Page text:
2014's fast food atrocities
Burger King's black cheeseburger: Made with squid ink and bamboo charcoal, arguably a symbol of meat's destructive effect on the planet. Only available in Japan.
After more than 1,100 days in pre-trial detention, held for many months in torturous conditions, Pfc. Bradley Manning Monday finally begins his court-martial hearing. As protests and rallies around the world this past weekend indicate, more is at stake in this historic case than whether one young private is sentenced to life in prison.
Manning’s military court battle — in which he has already admitted to passing hundreds of thousands of U.S. intelligence documents to WikiLeaks for publication — is synecdochic of struggles defining this epoque of U.S. political and military ideology. He, more than any other individual, has become representative of the government’s war on leaks and fierce battle to control the narrative about government and military activity. Manning, too, as a detainee at Quantico, came to represent (alongside Guantánamo prisoners) the U.S.’s troubling practice of holding individuals in a legal state of exception, without recourse to the processes and treatment purportedly afforded U.S. prisoners. Above all, the government’s contention that Manning’s actions constitute “aiding the enemy” — the most severe charge he faces at trial — illustrate with troubling clarity what it means to be considered a possible enemy of the state, revealing, as Manning did, the grimy underbelly of the U.S. war on terror.
Whether military Judge Army Col. Denise Lind rules that Manning aided the enemy and wittingly put American lives at risk is the central issue for the 25-year-old whistle-blower, who, during a pre-trial hearing earlier this year, stressed in a 35-page statement that he leaked select documents only to reveal U.S. Army wrongdoing and never knowingly aided al-Qaida or any affiliates. But the judge’s decision is only one aspect of the Manning saga in the context of the government’s war on whistle-blowers.
Crucially, government prosecutors have already framed Manning’s leak — which brought to light information such as footage of a U.S. Apache helicopter firing on civilians in New Baghdad in 2007 — as an attack on the U.S. itself. Manning has been brutally treated as a prisoner of war. As Gary Younge commented in the Guardian, “If the leaks laid bare the hypocritical claim that the U.S. was exporting democracy, then the nature of his incarceration and prosecution illustrate the fallacy of its insistence that it is protecting both freedom and security at home.”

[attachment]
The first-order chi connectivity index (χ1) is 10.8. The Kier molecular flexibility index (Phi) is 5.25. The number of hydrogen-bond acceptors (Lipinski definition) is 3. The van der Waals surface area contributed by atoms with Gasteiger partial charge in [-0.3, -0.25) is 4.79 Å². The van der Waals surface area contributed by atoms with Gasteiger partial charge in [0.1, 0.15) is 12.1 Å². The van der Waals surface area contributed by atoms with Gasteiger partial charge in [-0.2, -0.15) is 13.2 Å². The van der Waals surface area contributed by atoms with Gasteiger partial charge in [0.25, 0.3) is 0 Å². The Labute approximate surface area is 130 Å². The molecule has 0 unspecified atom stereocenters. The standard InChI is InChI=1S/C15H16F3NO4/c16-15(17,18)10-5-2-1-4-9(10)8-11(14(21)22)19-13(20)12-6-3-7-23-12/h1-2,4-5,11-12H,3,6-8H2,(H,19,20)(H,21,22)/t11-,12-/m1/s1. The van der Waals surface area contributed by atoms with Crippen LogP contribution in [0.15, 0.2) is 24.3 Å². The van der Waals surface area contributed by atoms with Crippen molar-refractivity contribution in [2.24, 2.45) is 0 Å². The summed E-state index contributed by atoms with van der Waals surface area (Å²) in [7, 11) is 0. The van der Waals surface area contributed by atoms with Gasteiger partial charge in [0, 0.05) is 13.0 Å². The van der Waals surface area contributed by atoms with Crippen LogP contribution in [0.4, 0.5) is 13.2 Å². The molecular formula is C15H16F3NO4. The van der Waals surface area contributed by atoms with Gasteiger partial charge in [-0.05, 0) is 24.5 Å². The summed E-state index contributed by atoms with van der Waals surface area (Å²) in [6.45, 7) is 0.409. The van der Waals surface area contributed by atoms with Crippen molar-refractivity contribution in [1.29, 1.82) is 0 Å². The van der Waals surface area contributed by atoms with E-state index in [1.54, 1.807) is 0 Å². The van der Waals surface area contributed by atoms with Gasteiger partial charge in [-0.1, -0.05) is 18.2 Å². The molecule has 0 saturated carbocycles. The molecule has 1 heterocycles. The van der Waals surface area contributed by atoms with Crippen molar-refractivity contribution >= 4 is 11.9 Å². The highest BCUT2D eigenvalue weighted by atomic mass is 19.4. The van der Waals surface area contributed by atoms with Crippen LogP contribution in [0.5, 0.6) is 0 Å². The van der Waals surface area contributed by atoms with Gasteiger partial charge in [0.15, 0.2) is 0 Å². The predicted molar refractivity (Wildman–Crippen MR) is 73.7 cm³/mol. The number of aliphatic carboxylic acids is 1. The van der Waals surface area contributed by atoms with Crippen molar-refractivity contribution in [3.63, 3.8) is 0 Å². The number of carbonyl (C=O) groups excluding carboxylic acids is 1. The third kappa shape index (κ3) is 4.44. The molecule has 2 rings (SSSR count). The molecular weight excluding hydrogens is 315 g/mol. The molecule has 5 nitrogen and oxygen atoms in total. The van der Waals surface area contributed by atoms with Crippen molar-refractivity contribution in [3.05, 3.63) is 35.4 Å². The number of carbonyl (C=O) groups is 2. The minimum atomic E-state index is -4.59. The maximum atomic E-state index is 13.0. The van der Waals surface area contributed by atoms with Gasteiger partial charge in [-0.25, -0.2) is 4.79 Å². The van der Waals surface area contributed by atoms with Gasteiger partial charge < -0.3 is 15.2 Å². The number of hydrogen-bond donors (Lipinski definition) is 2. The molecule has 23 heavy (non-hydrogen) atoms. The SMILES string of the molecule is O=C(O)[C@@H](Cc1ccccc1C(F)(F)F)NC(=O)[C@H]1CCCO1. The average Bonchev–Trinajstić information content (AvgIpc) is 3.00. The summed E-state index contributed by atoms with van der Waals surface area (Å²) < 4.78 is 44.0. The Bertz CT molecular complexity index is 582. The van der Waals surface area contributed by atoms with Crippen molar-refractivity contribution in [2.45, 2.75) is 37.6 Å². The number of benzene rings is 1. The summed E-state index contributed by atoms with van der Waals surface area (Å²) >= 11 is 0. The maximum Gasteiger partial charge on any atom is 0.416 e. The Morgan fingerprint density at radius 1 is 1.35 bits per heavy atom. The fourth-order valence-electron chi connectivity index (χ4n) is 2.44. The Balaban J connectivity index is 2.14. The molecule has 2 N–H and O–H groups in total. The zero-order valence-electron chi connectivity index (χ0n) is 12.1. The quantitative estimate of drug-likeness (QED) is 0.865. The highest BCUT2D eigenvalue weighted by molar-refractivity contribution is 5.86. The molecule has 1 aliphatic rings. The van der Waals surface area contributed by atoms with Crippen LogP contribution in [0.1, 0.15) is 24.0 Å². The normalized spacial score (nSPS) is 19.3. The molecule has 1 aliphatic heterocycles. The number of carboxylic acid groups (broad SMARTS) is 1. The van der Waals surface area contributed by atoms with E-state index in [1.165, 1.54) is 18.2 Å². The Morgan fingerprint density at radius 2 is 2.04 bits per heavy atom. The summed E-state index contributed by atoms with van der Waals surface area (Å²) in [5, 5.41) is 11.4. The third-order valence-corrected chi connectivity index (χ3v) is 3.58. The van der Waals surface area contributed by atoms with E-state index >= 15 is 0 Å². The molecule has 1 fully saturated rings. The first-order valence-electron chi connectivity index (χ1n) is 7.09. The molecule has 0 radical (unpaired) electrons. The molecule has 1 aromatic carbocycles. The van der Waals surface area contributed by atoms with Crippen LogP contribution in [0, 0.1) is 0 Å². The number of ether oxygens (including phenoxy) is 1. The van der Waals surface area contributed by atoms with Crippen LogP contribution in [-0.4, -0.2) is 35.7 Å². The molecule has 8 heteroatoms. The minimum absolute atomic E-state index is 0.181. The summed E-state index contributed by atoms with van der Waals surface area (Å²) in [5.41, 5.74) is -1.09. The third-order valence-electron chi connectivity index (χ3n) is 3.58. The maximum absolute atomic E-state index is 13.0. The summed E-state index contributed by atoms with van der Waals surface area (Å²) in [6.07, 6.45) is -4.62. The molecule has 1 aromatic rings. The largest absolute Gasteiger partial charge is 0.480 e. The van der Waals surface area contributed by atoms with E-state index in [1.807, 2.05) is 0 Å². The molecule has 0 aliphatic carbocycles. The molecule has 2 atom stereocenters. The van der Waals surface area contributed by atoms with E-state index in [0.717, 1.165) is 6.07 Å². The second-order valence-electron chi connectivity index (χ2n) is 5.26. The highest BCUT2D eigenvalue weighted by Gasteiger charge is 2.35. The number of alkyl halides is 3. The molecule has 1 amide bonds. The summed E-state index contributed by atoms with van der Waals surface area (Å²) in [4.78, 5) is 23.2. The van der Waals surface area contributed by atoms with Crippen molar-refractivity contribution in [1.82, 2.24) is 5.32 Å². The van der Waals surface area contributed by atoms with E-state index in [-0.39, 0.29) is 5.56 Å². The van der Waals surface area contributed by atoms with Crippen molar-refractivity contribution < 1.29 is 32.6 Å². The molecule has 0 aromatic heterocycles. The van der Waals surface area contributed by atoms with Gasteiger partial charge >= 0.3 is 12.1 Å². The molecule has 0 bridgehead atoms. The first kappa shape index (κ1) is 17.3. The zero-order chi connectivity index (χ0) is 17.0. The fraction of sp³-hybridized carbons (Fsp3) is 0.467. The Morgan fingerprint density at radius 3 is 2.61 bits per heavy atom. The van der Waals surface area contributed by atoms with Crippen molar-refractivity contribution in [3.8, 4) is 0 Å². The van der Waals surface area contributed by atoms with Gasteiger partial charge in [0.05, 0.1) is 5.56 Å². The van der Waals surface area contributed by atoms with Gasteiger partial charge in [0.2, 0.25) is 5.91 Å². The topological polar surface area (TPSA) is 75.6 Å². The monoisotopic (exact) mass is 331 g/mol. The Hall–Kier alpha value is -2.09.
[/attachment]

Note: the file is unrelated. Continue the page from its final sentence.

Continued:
Elizabeth Goitein, co-director of the Brennan Center for Justice’s Liberty and National Security Program, does not give Manning a free pass. She told Salon that the release of hundreds of thousands of classified documents suggests that the soldier could not have read all the information he leaked, and thus acted recklessly. “I’m not sure that I wouldn’t prosecute him,” she said, “but I don’t think I’d prosecute someone like that under the Espionage Act. He’s not a spy, he wasn’t trying to harm national security. It’s just inappropriate to put that man in jail for life.” Manning faces 20 years in jail for what he has already admitted; if found guilty too of espionage and “aiding the enemy,” which he denies, he faces life in prison without parole. And therein lies the rub: Whether one fully support’s Manning’s actions or not, his case betrays a troubling state logic — an enemy of the U.S. is one who reveals the truth about its operations.
And as the Government Accountability Project’s Jesselyn Raddack, herself a DOJ whistle-blower and attorney to whistle-blowers, has noted, Manning’s trial has worrying implications for the future of national security reporting. “If Osama bin Laden or any other suspected terrorist happens to have read a New York Times article on the Internet, the government can now go after the paper for ‘aiding the enemy’. That’s a big problem,” she said. For this reason, Judge Lind’s decision on the aiding the enemy charge is all important; the government’s levying of the charge in the first place is already troubling.
Manning’s ordeal is far from over. As Ed Pilkington noted, the “government has set aside almost three months, with the court sitting from Monday to Friday, with occasional breaks forced by a furlough on civilian defense employees as a result of federal budget cuts. The exceptional length of the trial is explained by the fact that the prosecution has indicated it intends to call more than 140 witnesses in an attempt to secure a watertight conviction. The prosecution will unveil its witness list in batches of 25 as the trial proceeds.” Since the whistle-blower has already pleaded to lesser charges, a guilty verdict is expected at the end of the lengthy proceeding. Whether the private is found guilty of espionage and aiding the enemy in particular is all important.
Crucially, groups like the the Center For Constitutional Rights and the newly founded Freedom of the Press Foundation are pushing for details, documents and transcripts from the secretive court-martial to be made public. Close attention must be paid to the ways in which the government attempts to frame Manning as both a spy and an aid to the enemy: Through such arguments — through cases like Manning’s — the U.S. government reveals its internal logic and priorities; it’s doubtful we’ll like what we see.
Natasha Lennard is an assistant news editor at Salon, covering non-electoral politics, general news and rabble-rousing. Follow her on Twitter @natashalennard, email firstname.lastname@example.org.More Natasha Lennard.
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